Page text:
Wind turbine blades photographed at a site in Denmark. The question of what to do with the blades when they are no longer needed is a headache for the industry.
Jonathanfilskov-photography | Istock | Getty Images
Spanish energy company Iberdrola has co-created a company that will recycle components used in renewable energy installations, including wind turbine blades.
In a statement last week, Iberdrola said the company, known as EnergyLOOP, would develop a blade recycling facility in Navarre, northern Spain.
“The initial focus will be the recovery of wind turbine blade components – mainly glass and carbon fibers and resins – and their reuse in sectors such as energy, aerospace, automotive, textiles , chemicals and construction,” the company said.
EnergyLOOP was launched by Iberdrola through PERSEO — its “international program for startups” — and FCC Ámbito. The latter is a subsidiary of FCC Servicios Medio Ambiente.
Iberdrola said EnergyLOOP will also benefit from the support of Siemens Gamesa Renewable Energy, a major player in the manufacture of wind turbines.
The question of what to do with wind turbine blades when they are no longer needed is a headache for the industry. This is because blades made from composite materials can prove difficult to recycle, meaning many end up in landfills at the end of their lifespan.
As the number of wind turbines in use increases, the subject seems set to become even more pressing. Iberdrola said it is estimated that around 5,700 wind turbines will be dismantled in Europe each year in 2030.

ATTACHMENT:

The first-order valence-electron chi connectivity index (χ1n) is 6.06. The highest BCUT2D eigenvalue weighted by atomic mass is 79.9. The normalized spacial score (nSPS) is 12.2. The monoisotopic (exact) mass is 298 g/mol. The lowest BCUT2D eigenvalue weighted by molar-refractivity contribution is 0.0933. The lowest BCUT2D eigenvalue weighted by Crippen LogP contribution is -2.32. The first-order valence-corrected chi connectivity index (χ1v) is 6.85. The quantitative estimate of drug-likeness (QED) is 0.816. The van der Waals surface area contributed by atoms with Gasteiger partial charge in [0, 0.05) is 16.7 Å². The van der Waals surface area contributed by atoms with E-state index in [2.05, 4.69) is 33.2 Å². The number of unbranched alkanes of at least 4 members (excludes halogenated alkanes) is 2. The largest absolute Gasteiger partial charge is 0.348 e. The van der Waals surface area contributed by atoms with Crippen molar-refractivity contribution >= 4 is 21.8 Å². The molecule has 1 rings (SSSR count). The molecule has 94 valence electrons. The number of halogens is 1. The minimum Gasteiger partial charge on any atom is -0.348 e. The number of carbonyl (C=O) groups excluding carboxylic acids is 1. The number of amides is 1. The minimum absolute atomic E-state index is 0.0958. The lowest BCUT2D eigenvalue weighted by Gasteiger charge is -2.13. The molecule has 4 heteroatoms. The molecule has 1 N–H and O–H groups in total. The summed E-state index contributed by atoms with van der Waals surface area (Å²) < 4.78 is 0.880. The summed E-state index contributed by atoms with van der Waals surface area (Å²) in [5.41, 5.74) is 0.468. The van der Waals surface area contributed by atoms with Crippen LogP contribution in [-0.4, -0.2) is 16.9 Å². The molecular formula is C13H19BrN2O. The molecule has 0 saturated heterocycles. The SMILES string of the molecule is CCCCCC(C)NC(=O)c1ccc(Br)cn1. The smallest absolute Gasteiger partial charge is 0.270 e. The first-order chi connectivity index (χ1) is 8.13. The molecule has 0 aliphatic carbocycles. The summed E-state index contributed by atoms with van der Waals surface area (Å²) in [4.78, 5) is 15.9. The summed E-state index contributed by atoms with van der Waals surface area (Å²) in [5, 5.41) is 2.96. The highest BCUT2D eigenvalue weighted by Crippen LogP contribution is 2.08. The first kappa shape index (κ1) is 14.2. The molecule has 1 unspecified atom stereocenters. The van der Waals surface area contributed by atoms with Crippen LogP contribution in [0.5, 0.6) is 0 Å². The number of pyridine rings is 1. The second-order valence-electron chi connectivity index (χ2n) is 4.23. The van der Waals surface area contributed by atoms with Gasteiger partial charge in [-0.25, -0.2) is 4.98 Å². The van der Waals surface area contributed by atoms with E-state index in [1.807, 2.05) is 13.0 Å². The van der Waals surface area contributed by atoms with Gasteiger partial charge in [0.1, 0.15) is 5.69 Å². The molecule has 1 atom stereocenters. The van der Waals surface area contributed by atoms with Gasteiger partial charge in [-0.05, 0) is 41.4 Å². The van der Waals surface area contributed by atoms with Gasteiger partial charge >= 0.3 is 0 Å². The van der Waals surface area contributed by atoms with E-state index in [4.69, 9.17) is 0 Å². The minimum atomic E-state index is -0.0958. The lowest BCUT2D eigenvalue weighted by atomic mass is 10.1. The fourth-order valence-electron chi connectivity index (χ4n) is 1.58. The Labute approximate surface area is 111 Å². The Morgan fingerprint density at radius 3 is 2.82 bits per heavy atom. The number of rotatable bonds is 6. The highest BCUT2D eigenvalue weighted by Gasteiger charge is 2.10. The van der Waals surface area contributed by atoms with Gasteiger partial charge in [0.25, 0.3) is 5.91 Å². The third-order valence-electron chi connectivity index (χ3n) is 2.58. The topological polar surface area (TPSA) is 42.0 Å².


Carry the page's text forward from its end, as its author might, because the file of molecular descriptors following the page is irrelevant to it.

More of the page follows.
Iberdrola is one of many companies investigating the potential for recycling and reusing wind turbine blades, a goal that fuels the idea of creating a circular economy.
The concept has gained traction in recent years, with many businesses now looking to operate in a way that minimizes waste and encourages reuse.
In September 2021, for example, Siemens Gamesa said it had launched a recyclable wind turbine blade, with the company claiming its RecyclableBlades were “the world’s first recyclable wind turbine blades ready for offshore commercial use”.
A few months earlier, in June 2021, Denmark’s Orsted said it would “reuse, recycle or salvage” all wind turbine blades in its global portfolio of wind farms once they are decommissioned.
This June also saw General Electric’s renewable energy unit and cement maker Holcim strike a deal to explore the recycling of wind turbine blades.
In January 2020, another wind energy giant, Vestas, said it was aiming to produce “zero waste” wind turbines by 2040.